Tuesday, 19 August 2014

Making my commuting bike squeak free - part 3

Here's my final post on how I used Sugru for the first time to make some repairs and improvements to my commuting bike. In cased you missed them, here's the post on the pannier rack and the post on my D-lock.

Front mudguard

I'd managed to crack my front mudguard when I was passing through a wooden gate on my way to work. A half a back pedal, a turn of the bars and my toe came up underneath the mudguard and twisted/pulled it and it cracked. Luckily these have a thin strip of aluminium through the centre of the mudguard, running the full length, to give it it's sturdiness, so the whole thing wasn't a write off.

This was necessary to fix or replace because the mudguards do an excellent job at, well, guarding you from mud and rain! If you are a commuter and don't use mudguards, I would seriously suggest that you consider buying some. The cracks in this guard meant that the guard would rub and catch on the tyre over rough bumps, which is obviously not very good.

Area of cracked mudguard to repair
The two rivets just about
held it all together
First things first, all of that mud needs to be washed off. Ensure that the surfaces are all clean, dry and free from any grease.















Clean and dry
Removing the dirt allows the
damage to be viewed easier
Another crack on the top mount

Cut open your foil packet of Sugru, again making sure that your fingers are clean and dry as you'll need to roll it and warm it up in your fingers to make it pliable.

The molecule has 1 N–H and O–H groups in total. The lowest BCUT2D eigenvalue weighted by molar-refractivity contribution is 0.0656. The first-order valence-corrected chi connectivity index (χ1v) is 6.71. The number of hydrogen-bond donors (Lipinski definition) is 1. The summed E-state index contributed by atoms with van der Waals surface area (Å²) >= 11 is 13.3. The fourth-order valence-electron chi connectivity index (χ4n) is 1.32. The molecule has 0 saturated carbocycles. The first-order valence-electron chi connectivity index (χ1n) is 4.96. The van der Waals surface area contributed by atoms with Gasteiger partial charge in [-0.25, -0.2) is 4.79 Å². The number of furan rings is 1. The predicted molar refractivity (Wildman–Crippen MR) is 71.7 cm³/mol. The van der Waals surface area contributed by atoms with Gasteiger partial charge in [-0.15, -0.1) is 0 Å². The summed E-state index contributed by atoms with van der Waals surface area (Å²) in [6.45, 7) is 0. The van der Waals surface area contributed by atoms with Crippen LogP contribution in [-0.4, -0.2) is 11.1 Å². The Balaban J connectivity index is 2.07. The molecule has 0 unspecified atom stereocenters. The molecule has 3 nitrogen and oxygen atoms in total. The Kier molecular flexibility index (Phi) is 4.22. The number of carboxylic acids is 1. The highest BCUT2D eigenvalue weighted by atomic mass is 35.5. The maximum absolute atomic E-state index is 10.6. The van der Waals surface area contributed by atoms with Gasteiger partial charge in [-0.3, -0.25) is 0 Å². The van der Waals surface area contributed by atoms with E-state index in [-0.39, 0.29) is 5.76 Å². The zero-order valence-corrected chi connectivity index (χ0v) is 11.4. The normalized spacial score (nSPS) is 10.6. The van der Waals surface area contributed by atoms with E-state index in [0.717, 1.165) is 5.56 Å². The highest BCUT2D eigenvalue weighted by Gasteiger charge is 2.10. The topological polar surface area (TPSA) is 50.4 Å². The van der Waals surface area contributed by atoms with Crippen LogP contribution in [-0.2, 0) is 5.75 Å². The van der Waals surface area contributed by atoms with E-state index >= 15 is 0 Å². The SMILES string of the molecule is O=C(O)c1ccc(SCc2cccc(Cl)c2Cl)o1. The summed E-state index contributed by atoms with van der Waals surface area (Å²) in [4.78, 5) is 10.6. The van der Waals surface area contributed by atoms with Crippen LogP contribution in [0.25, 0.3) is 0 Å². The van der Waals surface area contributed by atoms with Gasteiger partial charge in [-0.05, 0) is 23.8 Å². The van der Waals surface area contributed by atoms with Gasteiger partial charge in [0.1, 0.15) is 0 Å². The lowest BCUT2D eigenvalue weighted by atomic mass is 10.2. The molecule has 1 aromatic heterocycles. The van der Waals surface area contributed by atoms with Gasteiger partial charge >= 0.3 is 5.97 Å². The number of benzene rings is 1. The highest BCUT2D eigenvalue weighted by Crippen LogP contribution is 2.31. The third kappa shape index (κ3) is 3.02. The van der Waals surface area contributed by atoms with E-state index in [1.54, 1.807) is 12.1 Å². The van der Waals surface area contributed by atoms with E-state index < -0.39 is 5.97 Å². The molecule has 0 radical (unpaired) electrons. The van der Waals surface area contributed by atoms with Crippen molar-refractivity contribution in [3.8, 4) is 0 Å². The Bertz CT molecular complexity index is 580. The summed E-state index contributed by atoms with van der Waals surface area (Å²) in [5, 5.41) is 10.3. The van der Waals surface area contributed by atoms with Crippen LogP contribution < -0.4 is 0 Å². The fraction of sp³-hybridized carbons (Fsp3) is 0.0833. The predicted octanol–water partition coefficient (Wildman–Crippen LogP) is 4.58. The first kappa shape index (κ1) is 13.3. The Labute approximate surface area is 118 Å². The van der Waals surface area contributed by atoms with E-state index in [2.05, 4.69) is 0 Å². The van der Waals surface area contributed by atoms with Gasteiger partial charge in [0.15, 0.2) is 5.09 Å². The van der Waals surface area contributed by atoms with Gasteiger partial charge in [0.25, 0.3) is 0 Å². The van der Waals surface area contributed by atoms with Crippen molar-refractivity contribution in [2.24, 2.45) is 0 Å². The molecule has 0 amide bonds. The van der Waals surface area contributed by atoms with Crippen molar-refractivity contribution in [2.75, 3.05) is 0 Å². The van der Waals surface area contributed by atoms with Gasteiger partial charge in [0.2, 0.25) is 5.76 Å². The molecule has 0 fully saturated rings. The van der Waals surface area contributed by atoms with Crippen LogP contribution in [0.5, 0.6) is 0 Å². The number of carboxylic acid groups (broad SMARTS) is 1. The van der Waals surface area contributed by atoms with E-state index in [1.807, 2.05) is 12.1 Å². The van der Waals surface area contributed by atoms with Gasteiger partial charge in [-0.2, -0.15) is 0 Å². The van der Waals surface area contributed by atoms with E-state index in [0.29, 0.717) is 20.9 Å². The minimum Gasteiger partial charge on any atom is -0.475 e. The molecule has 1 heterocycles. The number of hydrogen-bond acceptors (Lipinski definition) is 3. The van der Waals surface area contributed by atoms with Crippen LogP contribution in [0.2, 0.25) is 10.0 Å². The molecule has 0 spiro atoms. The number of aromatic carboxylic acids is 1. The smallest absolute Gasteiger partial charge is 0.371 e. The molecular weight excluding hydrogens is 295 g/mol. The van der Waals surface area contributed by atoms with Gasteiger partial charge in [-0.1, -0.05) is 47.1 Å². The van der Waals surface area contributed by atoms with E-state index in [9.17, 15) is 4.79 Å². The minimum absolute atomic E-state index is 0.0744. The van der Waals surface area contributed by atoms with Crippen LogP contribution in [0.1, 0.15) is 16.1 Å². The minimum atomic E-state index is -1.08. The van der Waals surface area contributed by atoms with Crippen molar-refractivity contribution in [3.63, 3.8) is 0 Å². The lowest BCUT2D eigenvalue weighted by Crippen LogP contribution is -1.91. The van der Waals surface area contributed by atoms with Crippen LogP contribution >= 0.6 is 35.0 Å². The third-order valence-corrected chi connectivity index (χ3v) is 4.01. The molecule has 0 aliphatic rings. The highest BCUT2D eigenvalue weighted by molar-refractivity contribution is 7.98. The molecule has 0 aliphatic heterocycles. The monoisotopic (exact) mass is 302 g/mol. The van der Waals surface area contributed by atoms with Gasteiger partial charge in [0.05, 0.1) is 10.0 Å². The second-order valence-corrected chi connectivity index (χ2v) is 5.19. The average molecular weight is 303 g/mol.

Mould the Sugru into the cracks, making sure that they are all covered and smooth. I found that by using a damp cloth or wetting my fingers and gently smoothing over the surface gave a good finish. This fix was a little bit tricky because the mudguard had been bent and would not stay in the correct position long enough for the Sugru to harden. I had to ask my wife to wrap some gaffer tape around the guard and stays to keep it in place over night. After I removed the tape, the mudguard was straight and didn't spring back into it's twisted previous self. Also, I think the smoothness of the surface didn't give much for the Sugru to bind onto, so while I was trying to smooth it over, I kept pulling it away from the surface at the edges. In future, I would consider roughing up the surface with some sandpaper, depending on the job.

Using the rivets to help bind the Sugru in place.
Ugly underneath, but plenty of Sugru over the bracket helped
to make a strong repair
I tried to make the repair as smooth as possible on the outer surface
Try not to be too bulky on the inside of the guard for tyre clearance

What do you think?

Any good? What would you have done differently? Have you ever used Sugru to fix your bike? Let's hear it in the comments below!

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